To wit, “The man is a walking ham. They should stick cloves in him and serve him with a pineapple.” Or speaking of an actress, “Wholesome isn’t the word. She could give milk.”

Some lines are as frayed around the edges as the troupe’s costumes. “This is Buffalo,” Charlotte says. “It’s like Scranton without the charm.” Some version of that line has been appropriated several dozen times over the years. So it’s Foytak’s dry Elaine Stritch delivery that wrings another laugh out of that chestnut.

The audience’s familiarity with the verities of farce — from mistaken identity to manic pursuits — is part of the pleasure, as if this was an homage. When Roz sets off to look for her parents, she sits down her nervous beau and assures him not to worry: “Nothing is going to happen in two minutes.” Of course, the peace lasts no longer than it takes one door to close and another to open. The two stars burst in garbed in full Cyrano costumes, furiously fencing down the stairs and all over the furniture, parrying as much with inventive invectives as with their épées.

But inexplicably, this production underscores that door slamming farce just isn’t as inherently funny in the 21st Century as it used to be. Even revivals of Michael Frayn’s sublime Noises Off don’t land as solidly as they used to. Maybe the nature of comedy has changed, although I wouldn’t argue that with Aristophanes or Mel Brooks. Fortunately, Stage Door wisely has Leeds to helm this. The veteran comedy director knows how to stage a pratfall but also how to find the humor in the collision of characters. He also adds or allows his cast to create those bits such as George in full Cyrano drag having to tilt his fake proboscis out the way to take a drink of water. The show flows smoothly although portions seemed a little pokey at times during the first Wednesday matinee, but that was likely due to the sparse audience that didn’t feel empowered by a crowd to laugh out loud.

It wasn’t the fault of the cast that never stopped pitching as if they had a full house and the Tony nominating committee in the audience. But the standouts are Clement and, in a smaller role, Edelman.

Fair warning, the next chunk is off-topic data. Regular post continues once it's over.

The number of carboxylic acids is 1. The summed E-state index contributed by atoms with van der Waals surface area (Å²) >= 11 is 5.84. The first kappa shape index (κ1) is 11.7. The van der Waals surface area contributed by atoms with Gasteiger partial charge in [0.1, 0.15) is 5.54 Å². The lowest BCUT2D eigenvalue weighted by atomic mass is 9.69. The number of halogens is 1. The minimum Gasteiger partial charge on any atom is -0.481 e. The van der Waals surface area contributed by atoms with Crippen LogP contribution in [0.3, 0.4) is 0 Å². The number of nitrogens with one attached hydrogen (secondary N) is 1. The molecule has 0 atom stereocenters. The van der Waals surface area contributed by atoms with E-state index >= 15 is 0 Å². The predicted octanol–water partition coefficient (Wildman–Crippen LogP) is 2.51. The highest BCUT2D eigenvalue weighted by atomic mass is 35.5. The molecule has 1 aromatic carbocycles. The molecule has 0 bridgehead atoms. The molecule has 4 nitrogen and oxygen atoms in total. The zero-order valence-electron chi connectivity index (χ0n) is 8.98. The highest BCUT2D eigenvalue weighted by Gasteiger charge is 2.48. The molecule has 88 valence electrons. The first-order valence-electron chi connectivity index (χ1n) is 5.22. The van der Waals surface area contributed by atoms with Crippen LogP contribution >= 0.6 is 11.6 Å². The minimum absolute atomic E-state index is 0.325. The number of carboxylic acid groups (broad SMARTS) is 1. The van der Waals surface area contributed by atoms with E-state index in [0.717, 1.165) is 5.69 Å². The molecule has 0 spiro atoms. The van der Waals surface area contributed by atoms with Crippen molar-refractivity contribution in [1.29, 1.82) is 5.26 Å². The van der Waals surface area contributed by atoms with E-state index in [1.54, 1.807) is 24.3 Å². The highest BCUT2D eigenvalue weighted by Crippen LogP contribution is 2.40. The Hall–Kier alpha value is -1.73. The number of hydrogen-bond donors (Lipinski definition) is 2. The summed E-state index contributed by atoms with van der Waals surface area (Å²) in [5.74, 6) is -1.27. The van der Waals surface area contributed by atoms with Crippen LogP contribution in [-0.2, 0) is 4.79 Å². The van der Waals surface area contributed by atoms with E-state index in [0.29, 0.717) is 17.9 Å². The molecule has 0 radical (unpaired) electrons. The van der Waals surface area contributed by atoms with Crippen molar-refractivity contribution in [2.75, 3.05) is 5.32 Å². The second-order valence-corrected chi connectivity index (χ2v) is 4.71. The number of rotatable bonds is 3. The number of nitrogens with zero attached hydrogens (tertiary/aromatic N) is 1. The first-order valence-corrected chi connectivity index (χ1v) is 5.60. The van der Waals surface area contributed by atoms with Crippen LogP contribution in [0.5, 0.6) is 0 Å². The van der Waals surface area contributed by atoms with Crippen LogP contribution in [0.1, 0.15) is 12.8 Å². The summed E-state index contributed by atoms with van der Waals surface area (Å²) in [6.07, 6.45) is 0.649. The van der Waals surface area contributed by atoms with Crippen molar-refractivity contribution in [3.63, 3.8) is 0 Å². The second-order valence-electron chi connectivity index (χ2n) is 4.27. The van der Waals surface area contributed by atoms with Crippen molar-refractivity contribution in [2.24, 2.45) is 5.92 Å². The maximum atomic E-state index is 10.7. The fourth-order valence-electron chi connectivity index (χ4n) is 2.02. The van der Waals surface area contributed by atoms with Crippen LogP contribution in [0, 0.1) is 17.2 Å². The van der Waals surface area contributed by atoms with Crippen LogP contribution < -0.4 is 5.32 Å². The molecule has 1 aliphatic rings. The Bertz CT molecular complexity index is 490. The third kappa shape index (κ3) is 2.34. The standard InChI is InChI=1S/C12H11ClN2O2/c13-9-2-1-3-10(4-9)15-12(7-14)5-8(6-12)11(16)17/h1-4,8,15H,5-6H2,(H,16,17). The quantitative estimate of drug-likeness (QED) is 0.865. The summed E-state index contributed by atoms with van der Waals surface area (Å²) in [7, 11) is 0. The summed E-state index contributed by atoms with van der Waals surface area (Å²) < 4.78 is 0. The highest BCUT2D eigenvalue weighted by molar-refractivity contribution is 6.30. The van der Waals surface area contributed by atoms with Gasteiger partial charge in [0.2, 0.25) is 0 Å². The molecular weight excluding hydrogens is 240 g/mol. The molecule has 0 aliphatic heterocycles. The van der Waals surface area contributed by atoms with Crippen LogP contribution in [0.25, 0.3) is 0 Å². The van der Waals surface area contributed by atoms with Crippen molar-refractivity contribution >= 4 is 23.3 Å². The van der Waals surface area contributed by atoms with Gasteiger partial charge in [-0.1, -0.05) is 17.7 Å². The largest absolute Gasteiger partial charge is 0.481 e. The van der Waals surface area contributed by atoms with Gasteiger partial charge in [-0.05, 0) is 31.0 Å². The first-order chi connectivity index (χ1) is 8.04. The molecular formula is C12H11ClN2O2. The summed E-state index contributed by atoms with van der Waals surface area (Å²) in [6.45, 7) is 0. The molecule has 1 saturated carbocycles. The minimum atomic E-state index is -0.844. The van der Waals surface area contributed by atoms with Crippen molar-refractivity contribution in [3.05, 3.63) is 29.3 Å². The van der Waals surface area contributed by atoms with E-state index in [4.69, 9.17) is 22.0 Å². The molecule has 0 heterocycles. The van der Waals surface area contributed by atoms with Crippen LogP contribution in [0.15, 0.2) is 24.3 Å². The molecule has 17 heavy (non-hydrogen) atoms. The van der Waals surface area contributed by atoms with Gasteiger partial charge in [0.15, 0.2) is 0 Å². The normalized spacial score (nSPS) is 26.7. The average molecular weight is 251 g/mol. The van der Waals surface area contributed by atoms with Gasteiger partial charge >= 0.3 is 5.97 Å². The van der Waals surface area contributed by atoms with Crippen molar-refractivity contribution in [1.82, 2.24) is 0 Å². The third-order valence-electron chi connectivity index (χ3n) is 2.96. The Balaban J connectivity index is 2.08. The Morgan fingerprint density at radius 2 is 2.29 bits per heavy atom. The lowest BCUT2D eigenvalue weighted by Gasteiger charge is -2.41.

Some people wonder if Clement has us on his payroll, given the laurels we’ve bedecked him with in recent years.  But once again, he displays acting chops that convincingly portray a range from cartoonish caricatures to recognizable woebegone schlubs. (The fact that he is perfectly capable of dramatic roles is just gravy). His George is volcanic, childish, manic, needy, resilient, weak – and under it all, sympathetic. That may be part of his secret: There’s a genial guy you’d want to take to dinner whether he’s playing a Russian clerk going mad or a forlorn theatrical booking agent or Santa Claus, which he’s slated to do in the upcoming national tour of Elf/

Edelman, a Stage Door veteran with perfect timing, grounds the mother-in-law’s inbred plummy theatrical timbre with a welcome vinegary edge.

David Torres’ design for the green room is as a delightfully dilapidated as the troupe it houses, with faded mismatched furniture cadged from various productions, props from forgotten productions strewn around the premises and walls bearing posters from not so inestimable productions past.

Moon Over Buffalo isn’t comedy gold, but in the hands of Leeds, Clement and company, it’s approaching silver.

Moon Over Buffalo plays through Oct. 6 at the Broward Stage Door Theatre, 8036 West Sample Road, Coral Springs. Performances are 8 p.m. Friday-Saturday; 2 p.m. Wednesday, Saturday and Sunday. Running time 1 hour 50 minutes including intermission. For tickets and information, call 954-344-7765 or visit www.stagedoortheatre.com.